Exclusive round table On Tuesday, 15 August 2017, a core group of executives representing ASCI Corporate Members met to discuss digital disruption in a private round table luncheon event. This event is part of the ASCI Leadership & Innovation Program for ASCI Corporate Members. Some of the questions explored included: • Is the emergence of digital a recognised change agent for your business? • What works as a structured method to identify and action digital initiatives?

• Is the collaborative sharing of information – both within your organisation and externally – a reality? Are you achieving the expected benefits from collaboration and mobility initiatives? • How much are you able to leverage big data through networked analytics? Is Business Intelligence still a financedriven function? • Is the world evolving through the Internet of Things – an influencer, an enabler, or a distraction today? Will it or can it be more in the future?

• What known disruptive actions do you embrace or fear the most? How can you adopt or mitigate these?

And our takeaway key learnings: • Information flow is the next focus for supply chains as they determine how to open up communication with third parties. • Continuous improvement is about set reset mentality constantly relying on new tools and technologies at hand. • Visibility and transparency across the supply chain is required. • Customer facing is important for longevity and/or survival. • Big Data analytics imperative. A big thanks to Infor, ASCI’s Premium Sponsor, for sponsoring the luncheon and Russell Reynolds Associates for providing their stunning boardroom overlooking Sydney Harbour. For more information about ASCI Leadership & Innovation Corporate Members, please contact

Thank you to ASCI’s Premium Sponsors MHD SUPPLY CHAIN SOLUTIONS —




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Ralph Merry T: 02 8586 6109 | E:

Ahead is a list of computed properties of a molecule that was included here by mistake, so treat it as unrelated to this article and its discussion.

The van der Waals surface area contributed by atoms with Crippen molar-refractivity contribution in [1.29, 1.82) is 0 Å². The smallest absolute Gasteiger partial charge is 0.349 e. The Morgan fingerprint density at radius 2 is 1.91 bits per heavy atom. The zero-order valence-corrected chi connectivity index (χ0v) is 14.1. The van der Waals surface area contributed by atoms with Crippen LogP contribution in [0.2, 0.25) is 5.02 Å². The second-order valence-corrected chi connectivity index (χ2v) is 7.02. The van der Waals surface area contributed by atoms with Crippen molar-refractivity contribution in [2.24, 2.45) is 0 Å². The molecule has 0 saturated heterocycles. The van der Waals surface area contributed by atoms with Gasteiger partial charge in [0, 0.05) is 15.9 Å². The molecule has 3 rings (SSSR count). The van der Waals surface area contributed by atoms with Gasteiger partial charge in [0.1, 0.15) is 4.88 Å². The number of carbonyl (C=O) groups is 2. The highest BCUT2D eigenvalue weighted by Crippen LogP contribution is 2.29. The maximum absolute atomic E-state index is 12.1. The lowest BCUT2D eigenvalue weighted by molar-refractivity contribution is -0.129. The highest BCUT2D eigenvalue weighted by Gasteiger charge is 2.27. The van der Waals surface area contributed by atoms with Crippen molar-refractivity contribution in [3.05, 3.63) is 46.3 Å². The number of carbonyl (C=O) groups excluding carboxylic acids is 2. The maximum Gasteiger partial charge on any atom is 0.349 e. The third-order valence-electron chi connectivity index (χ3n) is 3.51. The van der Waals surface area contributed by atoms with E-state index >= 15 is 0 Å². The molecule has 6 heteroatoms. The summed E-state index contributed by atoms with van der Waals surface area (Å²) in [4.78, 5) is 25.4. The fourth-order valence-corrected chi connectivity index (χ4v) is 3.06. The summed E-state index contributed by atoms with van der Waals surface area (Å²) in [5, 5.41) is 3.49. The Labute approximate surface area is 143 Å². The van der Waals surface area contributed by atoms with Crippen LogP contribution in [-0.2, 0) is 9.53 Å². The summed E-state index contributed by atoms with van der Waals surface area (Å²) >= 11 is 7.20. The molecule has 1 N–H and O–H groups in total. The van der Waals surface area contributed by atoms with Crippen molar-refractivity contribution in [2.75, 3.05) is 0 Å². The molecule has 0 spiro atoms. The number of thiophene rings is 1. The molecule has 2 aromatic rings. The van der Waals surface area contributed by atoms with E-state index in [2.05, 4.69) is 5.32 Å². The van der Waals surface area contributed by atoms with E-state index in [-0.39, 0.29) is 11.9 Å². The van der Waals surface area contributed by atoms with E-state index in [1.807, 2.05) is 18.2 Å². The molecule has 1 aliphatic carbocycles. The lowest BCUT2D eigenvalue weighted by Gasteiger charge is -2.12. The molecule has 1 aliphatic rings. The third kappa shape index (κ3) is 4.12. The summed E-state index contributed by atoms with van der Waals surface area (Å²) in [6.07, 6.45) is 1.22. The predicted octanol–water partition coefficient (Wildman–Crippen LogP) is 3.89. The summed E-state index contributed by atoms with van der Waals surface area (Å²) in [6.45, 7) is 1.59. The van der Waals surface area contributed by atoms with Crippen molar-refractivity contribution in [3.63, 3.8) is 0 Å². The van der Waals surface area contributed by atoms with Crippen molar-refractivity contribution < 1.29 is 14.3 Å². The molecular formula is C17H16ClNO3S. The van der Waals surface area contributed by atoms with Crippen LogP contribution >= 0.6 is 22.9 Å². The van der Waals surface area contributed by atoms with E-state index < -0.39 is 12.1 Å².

ver the last few months I have attended several briefings on the National Freight and Supply Chain Strategy. The Australian Government is developing a national freight and supply chain strategy to increase the productivity and efficiency of Australia's freight supply chain. It requires not one body but all associated bodies to come together to discuss initiatives that will increase our opportunities in Australia’s freight and logistics industry. The commencement by the Australian Government to consult with the industry is encouraging and will help to enhance the efficiency of supply chains. This active consultation assessing all modes of transport will assist in improving the strategies the government will no doubt implement in the future. Australia’s freight task is expected to grow significantly in the next few years and it will undoubtedly have implications for the performance of our national economy. Our nation’s freight logistics industry represents 8.9% of Australia’s GDP and employs 1.2 million Australians. A 1% increase in supply chain efficiency will deliver a $2bn benefit to the national economy. Associations across Australia should be working together to drive improvements in this sector this is not a time for isolation of ideas but a managed collaborative approach to inclusion of all sectors stakeholders and individuals who are currently working and will work in this sector for decades to come. There is no doubt that supply chain industry is experiencing increased volatility and the economic outlook enforces the need for organisations to be prepared and vigilant in 2017. A challenging year is ahead, the rising inbound and service costs